What do we do?

The staff at San Diego Co-Harvest are driven by a single goal; to make healthy-food affordable and accessible in all communities. To achieve this goal, our members' unused (residential, commercial, agricultural) space is transformed into an efficient system of micro-farms throughout San Diego communities. These micro-farms are tended to by our Four Categories of Co-Harvest members and SD Co-Harvest staff. The food produced is then given to community food banks and back to the Co-Harvest member. Our Co-Harvest members agree to donate 50% or more of their harvests! We install micro-farms at zero cost for families who report being food insecure.

We currently operate and harvest from 45+ urban farms in San Diego, Del Mar, and Escondido. These micro-farms include homes, birthing centers, commercial properties and schools. As part of our broad mission we have many programs and partners.


Join our growing community of urban farmers and philanthropists!

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Our Story

A Journey Towards Food System Equity

Dealing with the challenges of today requires problem-solvers who aren't afraid to challenge community norms. Our mission has been inspired by trends in food insecurity and dietary disease within San Diego nieghborhoods. We will not stand by as our global environment, regional economies, and local communities are devastated by our current food system. San Diego Co-Harvest has emerged out of a pursuit to inspire and support low-income communities without access to healthy food. Established in 2019, we’re an organization driven by progressive ideas, bold actions, and a strong foundation of support. Contact us to learn more and get involved.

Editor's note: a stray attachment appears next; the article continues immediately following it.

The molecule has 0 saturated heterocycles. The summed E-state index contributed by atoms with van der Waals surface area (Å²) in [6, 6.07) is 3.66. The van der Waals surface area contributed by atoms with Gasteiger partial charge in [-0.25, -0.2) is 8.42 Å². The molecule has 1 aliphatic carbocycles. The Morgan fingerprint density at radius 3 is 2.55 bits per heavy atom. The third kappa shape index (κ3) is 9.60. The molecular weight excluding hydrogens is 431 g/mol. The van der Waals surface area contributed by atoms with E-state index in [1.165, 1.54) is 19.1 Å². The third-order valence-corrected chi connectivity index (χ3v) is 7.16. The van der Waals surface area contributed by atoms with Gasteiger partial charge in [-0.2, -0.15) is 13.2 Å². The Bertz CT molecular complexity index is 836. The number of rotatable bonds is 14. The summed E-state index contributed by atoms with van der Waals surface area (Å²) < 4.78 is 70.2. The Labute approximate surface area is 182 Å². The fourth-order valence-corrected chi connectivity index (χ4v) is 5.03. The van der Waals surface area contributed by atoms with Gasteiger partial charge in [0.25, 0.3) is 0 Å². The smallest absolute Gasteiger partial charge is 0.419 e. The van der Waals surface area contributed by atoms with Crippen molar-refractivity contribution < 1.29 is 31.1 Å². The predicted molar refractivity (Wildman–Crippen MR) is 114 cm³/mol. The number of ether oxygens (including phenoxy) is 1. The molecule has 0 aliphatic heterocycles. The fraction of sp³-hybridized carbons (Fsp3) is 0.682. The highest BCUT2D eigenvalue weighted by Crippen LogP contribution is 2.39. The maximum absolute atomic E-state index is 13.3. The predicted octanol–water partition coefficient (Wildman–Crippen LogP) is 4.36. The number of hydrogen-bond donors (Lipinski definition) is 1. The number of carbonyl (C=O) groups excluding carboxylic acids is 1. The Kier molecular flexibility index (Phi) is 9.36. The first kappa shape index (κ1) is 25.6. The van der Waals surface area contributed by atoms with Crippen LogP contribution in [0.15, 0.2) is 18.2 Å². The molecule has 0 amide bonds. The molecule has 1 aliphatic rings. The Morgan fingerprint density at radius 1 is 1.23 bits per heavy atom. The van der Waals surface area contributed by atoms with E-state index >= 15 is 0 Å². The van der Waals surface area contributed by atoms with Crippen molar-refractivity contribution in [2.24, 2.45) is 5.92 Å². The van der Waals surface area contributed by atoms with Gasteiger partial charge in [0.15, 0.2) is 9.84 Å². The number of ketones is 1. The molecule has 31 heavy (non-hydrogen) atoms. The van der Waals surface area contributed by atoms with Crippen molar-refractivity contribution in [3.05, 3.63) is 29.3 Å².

Our Members/Volunteers

Our members and volunteers are the backbone of Co-Harvest Foundation. Their innovative use of excess urban space enables the production of healthy food for food-insecure families throughout San Diego. Our 35 current Co-Harvest Members are eager to end food-insecurity and change the way we produce food.  They have grown over 10k lbs of food, and as a result are reducing greenhouse gas emissions and increasing the nutritional input into food-insecure communities.

Our growing membership consist of teachers, healthcare workers, service workers, entrepreneurs, families, veterans and seniors. These people from all walks of life are more efficiently using their space in a diverse network of micro-farms spanning 10 of San Diego's communities. These individuals and families and doing there part in trying to make our city more food secure and environmentally friendly.



About Our Employees

The management of Co-Harvest Foundation consists of Director Avery Cramer, leaders at Bayside Community Center, and input from our employees/membership. This business was founded as a social enterprise that incorporates a cooperative element within its membership. This membership cooperation and input is so important to our success because in order to create a societal shift towards more local agriculture, we must influence community norms about where food should come from. Our founder understands it will take input from all sectors to transform the food system and complete our mission.


Social enterprise intern


Community Farm Manager

Isabella is our new plant-loving intern! She studied dietetics and food systems at the University of Vermont where she has worked in multiple community gardens and farms. Isabella believes that we are all healthier when we have a culture of caring for one another. She is passionate about working in the intersection of agriculture, social justice and community-building to bring more equity to the food system.

Marcus is responsible for managing 35+ micro-farms and demonstrates extreme passion and drive for environmental justice and hard work. If you want to join him in  your quest to change the world with your agricultural knowledge or other skills,o our organization could use more Community Farm managers and interns!


Apply Here!

Executive Director


Founder Avery Cramer is a San Diegan with a vision for a more environmentally sustainable and equitable future. Avery has a Bachelors degree in Environmental Policy from Loyola University of Chicago and has experience working on farms, restaurants, and at a community food bank.

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